Henderson girl, 14, eyes CrossFit Games after winning weightlifting medals
Fourteen-year-old Marya Drabicki remembers when she could barely finish her CrossFit workouts. Nearly five years later, Drabicki is winning gold and silver medals at national weightlifting competitions with a plan to attend the CrossFit Games. She also recently found out she was sponsored to do a weeklong training at the Olympic Training Center in Colorado Springs, Colo.
July 21, 2016 - 5:00 am
Fourteen-year-old Marya Drabicki remembers when she could barely finish her CrossFit workouts.
“I almost died the first time,” she said. “I liked it. It was just hard.”
Nearly five years later, Drabicki is winning gold and silver medals at national weightlifting competitions with a plan to attend the CrossFit Games. She also recently found out she was sponsored to do a weeklong training at the Olympic Training Center in Colorado Springs, Colo.
“I found out this morning and couldn’t stop screaming,” she said. “I’m going to get a USA singlet with my name on it.”
It’s hard for her to believe how far she’s come.
Drabicki, who was also playing tennis, started doing CrossFit at 9 because she was overweight.
“I was super obese,” she said. “I was about 190 pounds. I’ve lost 60 pounds.”
It wasn’t an easy task. Joining the gym, she couldn’t do many of the exercises. But she soon found out that some challenges were worth it.
For at least two days per week, Drabicki, who is home-schooled, would wake up at 7 a.m. and drag herself out of bed to make it to CrossFit Henderson, 2510 W. Horizon Ridge Parkway. Her trainer, Mike Springer, watched as she went the extra mile to become better.
“I remember her trying to do the rope climb after class,” he said. “For the first month, she couldn’t even get on the rope.”
But she stayed after class and practiced. After a month, she was able to finally get on the rope. In a little time, she climbed to the top.
“I was so excited when I was able to do it,” she said.
Her mother, Nancy , said she could see a change in her daughter.
“You could see that her self-esteem was starting to boost,” she said. “She started out slowest on the tennis court and soon became the fastest.”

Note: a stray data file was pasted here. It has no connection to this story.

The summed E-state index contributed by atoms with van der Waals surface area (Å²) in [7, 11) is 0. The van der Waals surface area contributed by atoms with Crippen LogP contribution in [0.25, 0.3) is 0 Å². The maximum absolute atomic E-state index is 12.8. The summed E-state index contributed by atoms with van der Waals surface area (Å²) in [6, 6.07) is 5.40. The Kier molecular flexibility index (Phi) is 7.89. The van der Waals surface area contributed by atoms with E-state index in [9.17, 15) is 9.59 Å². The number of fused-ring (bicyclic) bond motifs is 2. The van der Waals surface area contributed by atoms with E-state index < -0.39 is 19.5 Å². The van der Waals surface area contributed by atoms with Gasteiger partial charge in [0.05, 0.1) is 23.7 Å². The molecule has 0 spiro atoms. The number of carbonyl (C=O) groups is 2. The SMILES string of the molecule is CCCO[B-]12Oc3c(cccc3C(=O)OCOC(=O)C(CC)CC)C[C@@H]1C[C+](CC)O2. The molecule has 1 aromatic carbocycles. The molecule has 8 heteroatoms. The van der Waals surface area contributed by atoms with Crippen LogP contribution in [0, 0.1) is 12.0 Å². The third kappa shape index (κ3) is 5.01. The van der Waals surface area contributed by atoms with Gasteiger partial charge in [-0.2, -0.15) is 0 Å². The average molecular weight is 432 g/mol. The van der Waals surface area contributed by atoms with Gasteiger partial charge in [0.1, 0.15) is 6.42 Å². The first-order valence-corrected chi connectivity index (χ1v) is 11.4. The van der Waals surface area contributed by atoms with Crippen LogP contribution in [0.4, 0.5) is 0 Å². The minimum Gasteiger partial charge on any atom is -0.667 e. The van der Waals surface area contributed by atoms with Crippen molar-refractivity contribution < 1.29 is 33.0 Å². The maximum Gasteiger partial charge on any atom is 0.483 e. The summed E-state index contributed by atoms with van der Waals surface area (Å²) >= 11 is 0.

Drabicki was getting better at CrossFit and decided to try weightlifting. She also recently quit tennis to focus on her new sport.
She placed third in her first competition.
“And this was me competing against women who were in their 30s and 40s,” she said. “They had been doing it much longer. After getting bronze, I wanted to do it again.”
Her training increased and now she is in the gym six days a week, switching between CrossFit and weightlifting.
She attended her first National Youth Championships for weightlifting in 2015, where she won gold and silver in two specific weightlifting maneuvers but took silver overall.
“I was really close to gold,” she said. “It made me want to go back and win. It left me hungry to train harder.”
She spent the next year trying to become stronger, despite nursing a shoulder injury, and returned to the 2016 National Youth Championships.
Though she gave a strong performance, the final girl she was against broke every record. Drabicki placed second overall.
“I almost broke the record,” she said.
Back at CrossFit Henderson, Drabicki is still training hard, with her eyes on bigger prizes.
“She has the best work ethic,” Springer said. “She is always pushing herself.”
She plans to return to the championship next year.
“I want to break the record (at the National Youth Championships),” she said.
She will soon be age-eligible for the CrossFit Games and hopes to enter that competition and continue to compete in weightlifting.
With the way training is going, she can only dream of Olympic weightlifting.
“It’s definitely a goal,” she said, “that and making it to the Youth World Championships.”
To reach Henderson View reporter Michael Lyle, email firstname.lastname@example.org or call 702-387-5201. Find him on Twitter: @mjlyle.